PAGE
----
Facebook’s indirect form of communication has made hurting someone’s feelings, “calling them out,” and even embarrassing someone with words more of a reality than it has ever been in the history of humanity. All done in a way that made things clear to everyone but the person the message was intended for. People feel empowered with their newfound courage. And the audience offering their irrelevant two cents is just adding fuel to the fire.
Making “Friends” In The Era Of The Smartphone
Social media is just a miracle when it comes to addressing the struggle real people face when trying to make friends. Not only are you now “friends” with every single high school classmate you’ve ever had, you’re suddenly friends with everyone who graduated within a five-year period of you, even the ones you hated and/or never knew or said a word to. 500-5000 friends? That’s amazing. Congratulations.
Further evolving the definition of friendship and playing into how special we feel when receiving a friend request, there are the hundred or so “friends” that we not only don’t actually know, we’re not sure where they came from or why the wanted to be “friends” in the first place. But we keep them on our friend list because more is better, right?
On Instagram, it’s about how many followers and likes on photos, the majority of which indicate an obsession with oneself. On Twitter, follows, likes and retweets are collected up like points in a popularity contest. And follows are not automatically reciprocated. You have to be really special to get a follow back. These two have made it possible for otherwise ordinary people to feel like they actually have fans.
If any of this BS takes up even a minute of time when you’re in the actual presence of family or friends, isn’t that too much? What message are you giving to the people right in front you? How have you prioritized your relationships?
Dating In The Era Of The Smartphone
Never in the history of humanity has it been so easy to ‘meet people,’ in an attempt to date or find a spouse. This is great, right? Not exactly. First of all, you’re not actually meeting anyone when you find them online. Second, there is the extreme possibility that whoever it is you’re meeting has misrepresented themselves in some way. That’s right, the use of the internet and social media apps to ‘meet people’ has made it possible to form entirely false identities and relationships tied to them.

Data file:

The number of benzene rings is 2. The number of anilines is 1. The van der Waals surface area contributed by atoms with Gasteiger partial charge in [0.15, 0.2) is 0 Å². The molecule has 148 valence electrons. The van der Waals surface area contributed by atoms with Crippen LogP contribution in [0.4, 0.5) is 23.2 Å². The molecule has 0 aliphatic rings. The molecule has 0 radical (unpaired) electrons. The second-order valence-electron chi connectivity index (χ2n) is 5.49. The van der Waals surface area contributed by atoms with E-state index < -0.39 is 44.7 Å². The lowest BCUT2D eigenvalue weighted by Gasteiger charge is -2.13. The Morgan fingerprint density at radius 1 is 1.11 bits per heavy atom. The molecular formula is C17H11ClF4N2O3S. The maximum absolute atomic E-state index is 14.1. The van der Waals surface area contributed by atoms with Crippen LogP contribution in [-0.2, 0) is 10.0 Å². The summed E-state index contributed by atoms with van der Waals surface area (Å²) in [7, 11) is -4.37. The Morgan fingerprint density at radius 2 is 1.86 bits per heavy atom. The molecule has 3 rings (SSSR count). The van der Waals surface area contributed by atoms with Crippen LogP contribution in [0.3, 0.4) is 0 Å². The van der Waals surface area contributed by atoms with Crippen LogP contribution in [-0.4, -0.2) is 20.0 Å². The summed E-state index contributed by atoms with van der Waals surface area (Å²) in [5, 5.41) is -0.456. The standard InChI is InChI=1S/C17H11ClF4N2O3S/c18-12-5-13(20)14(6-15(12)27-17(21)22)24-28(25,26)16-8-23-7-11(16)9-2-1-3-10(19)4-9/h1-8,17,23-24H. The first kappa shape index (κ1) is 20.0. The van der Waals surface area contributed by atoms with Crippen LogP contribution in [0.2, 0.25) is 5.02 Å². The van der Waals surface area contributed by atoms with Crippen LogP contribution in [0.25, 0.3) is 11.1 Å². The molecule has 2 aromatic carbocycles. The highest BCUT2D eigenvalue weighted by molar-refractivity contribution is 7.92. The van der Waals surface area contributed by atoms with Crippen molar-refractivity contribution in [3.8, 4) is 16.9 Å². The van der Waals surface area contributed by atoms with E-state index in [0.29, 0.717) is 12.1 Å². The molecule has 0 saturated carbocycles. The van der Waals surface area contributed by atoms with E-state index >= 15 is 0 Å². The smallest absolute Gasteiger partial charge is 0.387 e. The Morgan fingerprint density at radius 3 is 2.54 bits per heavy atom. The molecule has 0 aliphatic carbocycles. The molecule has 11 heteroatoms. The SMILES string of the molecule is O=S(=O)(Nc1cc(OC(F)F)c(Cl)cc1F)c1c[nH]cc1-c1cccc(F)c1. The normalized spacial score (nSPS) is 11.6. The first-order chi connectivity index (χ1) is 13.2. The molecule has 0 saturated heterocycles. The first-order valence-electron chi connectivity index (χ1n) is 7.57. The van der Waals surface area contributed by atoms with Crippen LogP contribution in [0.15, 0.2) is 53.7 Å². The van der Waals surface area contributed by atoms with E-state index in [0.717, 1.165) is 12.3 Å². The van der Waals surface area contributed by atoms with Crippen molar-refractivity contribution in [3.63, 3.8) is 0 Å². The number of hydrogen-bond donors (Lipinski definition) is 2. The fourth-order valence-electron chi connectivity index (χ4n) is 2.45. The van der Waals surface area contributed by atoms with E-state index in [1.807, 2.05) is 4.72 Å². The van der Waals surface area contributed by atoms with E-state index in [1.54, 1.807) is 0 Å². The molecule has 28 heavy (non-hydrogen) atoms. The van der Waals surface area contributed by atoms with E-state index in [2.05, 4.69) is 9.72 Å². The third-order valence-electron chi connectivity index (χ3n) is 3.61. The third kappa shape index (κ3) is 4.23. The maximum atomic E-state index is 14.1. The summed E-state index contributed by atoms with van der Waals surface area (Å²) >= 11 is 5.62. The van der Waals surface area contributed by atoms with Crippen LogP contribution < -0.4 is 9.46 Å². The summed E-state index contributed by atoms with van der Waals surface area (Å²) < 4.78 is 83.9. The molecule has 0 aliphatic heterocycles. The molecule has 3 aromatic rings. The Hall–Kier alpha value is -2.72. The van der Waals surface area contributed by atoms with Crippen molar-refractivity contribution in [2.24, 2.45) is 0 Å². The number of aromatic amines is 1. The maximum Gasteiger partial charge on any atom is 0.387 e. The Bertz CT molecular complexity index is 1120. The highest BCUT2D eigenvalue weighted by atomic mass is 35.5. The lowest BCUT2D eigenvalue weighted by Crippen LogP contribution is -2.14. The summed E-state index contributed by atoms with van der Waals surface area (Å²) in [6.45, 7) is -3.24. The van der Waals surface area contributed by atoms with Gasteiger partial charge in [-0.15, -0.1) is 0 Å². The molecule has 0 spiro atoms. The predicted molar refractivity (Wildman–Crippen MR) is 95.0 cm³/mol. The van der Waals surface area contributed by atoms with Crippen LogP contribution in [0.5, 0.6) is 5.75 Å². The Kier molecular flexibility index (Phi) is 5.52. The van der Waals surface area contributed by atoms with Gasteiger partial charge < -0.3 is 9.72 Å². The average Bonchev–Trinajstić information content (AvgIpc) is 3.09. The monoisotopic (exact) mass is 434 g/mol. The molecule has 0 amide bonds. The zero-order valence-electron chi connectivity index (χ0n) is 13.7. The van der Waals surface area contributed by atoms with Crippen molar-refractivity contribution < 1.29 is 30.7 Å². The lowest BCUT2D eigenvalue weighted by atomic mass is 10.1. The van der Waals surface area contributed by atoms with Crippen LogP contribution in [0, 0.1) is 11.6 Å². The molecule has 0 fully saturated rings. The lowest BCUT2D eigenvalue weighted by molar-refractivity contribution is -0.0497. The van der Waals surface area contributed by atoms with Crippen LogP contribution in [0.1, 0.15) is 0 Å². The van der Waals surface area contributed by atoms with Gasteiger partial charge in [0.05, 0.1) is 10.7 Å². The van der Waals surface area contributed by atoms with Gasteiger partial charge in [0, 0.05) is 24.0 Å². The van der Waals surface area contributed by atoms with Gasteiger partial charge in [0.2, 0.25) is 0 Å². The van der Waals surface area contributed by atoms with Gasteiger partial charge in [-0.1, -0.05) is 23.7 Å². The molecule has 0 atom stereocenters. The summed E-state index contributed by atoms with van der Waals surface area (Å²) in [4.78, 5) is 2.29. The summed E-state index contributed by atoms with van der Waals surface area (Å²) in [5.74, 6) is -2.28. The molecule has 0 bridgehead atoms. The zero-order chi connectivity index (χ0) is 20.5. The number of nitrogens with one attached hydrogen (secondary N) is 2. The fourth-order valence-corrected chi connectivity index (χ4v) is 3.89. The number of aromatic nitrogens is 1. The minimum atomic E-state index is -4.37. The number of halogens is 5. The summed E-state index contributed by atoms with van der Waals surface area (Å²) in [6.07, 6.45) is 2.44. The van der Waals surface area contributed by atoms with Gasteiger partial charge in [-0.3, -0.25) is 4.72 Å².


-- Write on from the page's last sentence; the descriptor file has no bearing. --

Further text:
To each their own when it comes to dating apps and single people, but when they are starting to be used by kids, that’s a problem. Obviously, I believe this is an issue that falls into the category of parenting. There may be absolutely no way you can keep your teen from accessing one of these apps/websites. No level of parenting will be perfect, nor will any level of attempting to shield your child from every danger in life. But the ability for a teen to utilize online dating through use of an app is a red flag.
There are thousands of apps encouraging human virtual interaction. Creating friendships and dating is almost effortless. The market for convenience has literally exploded. Unfortunately, convenience isn’t the only consideration being made in the very consistent influx of new ideas.
There is now and has been for quite some time, a very legitimate consideration being made for those who want to live secret second lives. This is the other problem. Married people dating. With websites and apps promising that you’ll find whatever your life is missing, enlisting nearly perfect marketing campaigns aimed at those who lean towards sneaking around rather than fixing what they already have, it’s easy to deceive and even accept that it’s acceptable to do so.
Ashley Madison, a dating website, claims they are for everyone. “Our members are single, attached and seeking an affair partner, or attached and seeking something polyamorous.”
I don’t believe in limiting or banning things that may cause us, as humans, to destroy our own lives. After all, we do have free will, and I believe that we have the right to make decisions for ourselves. But the choices people are making are leading to one of two thigs. Destruction of families or of just one’s own psyche. And of course, the demand for more. More apps, more websites, and more ways to deceive. Supply and demand are hard at work here.